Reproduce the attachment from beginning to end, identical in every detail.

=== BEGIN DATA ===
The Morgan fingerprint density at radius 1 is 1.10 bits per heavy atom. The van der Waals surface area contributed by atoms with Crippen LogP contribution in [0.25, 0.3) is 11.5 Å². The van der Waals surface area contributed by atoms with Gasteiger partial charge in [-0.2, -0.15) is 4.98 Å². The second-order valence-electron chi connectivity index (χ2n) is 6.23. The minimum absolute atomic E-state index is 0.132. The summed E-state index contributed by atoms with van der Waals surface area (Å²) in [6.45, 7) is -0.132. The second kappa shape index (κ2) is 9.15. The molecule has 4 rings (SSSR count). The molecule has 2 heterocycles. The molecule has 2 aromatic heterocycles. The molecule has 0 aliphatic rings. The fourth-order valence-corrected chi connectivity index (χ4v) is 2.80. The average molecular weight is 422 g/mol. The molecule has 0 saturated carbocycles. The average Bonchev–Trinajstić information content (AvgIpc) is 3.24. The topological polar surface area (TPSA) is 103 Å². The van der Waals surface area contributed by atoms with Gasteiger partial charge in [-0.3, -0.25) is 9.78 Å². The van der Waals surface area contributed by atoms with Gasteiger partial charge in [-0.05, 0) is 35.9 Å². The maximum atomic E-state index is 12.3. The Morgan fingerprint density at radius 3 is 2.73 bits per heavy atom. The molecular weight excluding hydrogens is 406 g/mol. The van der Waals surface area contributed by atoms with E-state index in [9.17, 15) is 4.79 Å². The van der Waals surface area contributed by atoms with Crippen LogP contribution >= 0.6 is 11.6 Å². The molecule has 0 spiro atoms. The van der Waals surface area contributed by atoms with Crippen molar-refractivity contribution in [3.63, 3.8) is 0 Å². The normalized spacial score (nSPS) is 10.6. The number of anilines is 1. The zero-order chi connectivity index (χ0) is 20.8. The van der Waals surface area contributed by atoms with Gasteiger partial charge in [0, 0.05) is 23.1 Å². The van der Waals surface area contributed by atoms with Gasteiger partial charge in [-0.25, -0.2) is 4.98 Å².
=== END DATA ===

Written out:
The Morgan fingerprint density at radius 1 is 1.10 bits per heavy atom. The van der Waals surface area contributed by atoms with Crippen LogP contribution in [0.25, 0.3) is 11.5 Å². The van der Waals surface area contributed by atoms with Gasteiger partial charge in [-0.2, -0.15) is 4.98 Å². The second-order valence-electron chi connectivity index (χ2n) is 6.23. The minimum absolute atomic E-state index is 0.132. The summed E-state index contributed by atoms with van der Waals surface area (Å²) in [6.45, 7) is -0.132. The second kappa shape index (κ2) is 9.15. The molecule has 4 rings (SSSR count). The molecule has 2 heterocycles. The molecule has 2 aromatic heterocycles. The molecule has 0 aliphatic rings. The fourth-order valence-corrected chi connectivity index (χ4v) is 2.80. The average molecular weight is 422 g/mol. The molecule has 0 saturated carbocycles. The average Bonchev–Trinajstić information content (AvgIpc) is 3.24. The topological polar surface area (TPSA) is 103 Å². The van der Waals surface area contributed by atoms with Gasteiger partial charge in [-0.3, -0.25) is 9.78 Å². The van der Waals surface area contributed by atoms with Gasteiger partial charge in [-0.05, 0) is 35.9 Å². The maximum atomic E-state index is 12.3. The Morgan fingerprint density at radius 3 is 2.73 bits per heavy atom. The molecular weight excluding hydrogens is 406 g/mol. The van der Waals surface area contributed by atoms with E-state index in [9.17, 15) is 4.79 Å². The van der Waals surface area contributed by atoms with Crippen LogP contribution >= 0.6 is 11.6 Å². The molecule has 0 spiro atoms. The van der Waals surface area contributed by atoms with Crippen molar-refractivity contribution in [3.63, 3.8) is 0 Å². The normalized spacial score (nSPS) is 10.6. The number of anilines is 1. The zero-order chi connectivity index (χ0) is 20.8. The van der Waals surface area contributed by atoms with Gasteiger partial charge in [0, 0.05) is 23.1 Å². The van der Waals surface area contributed by atoms with Gasteiger partial charge in [-0.25, -0.2) is 4.98 Å².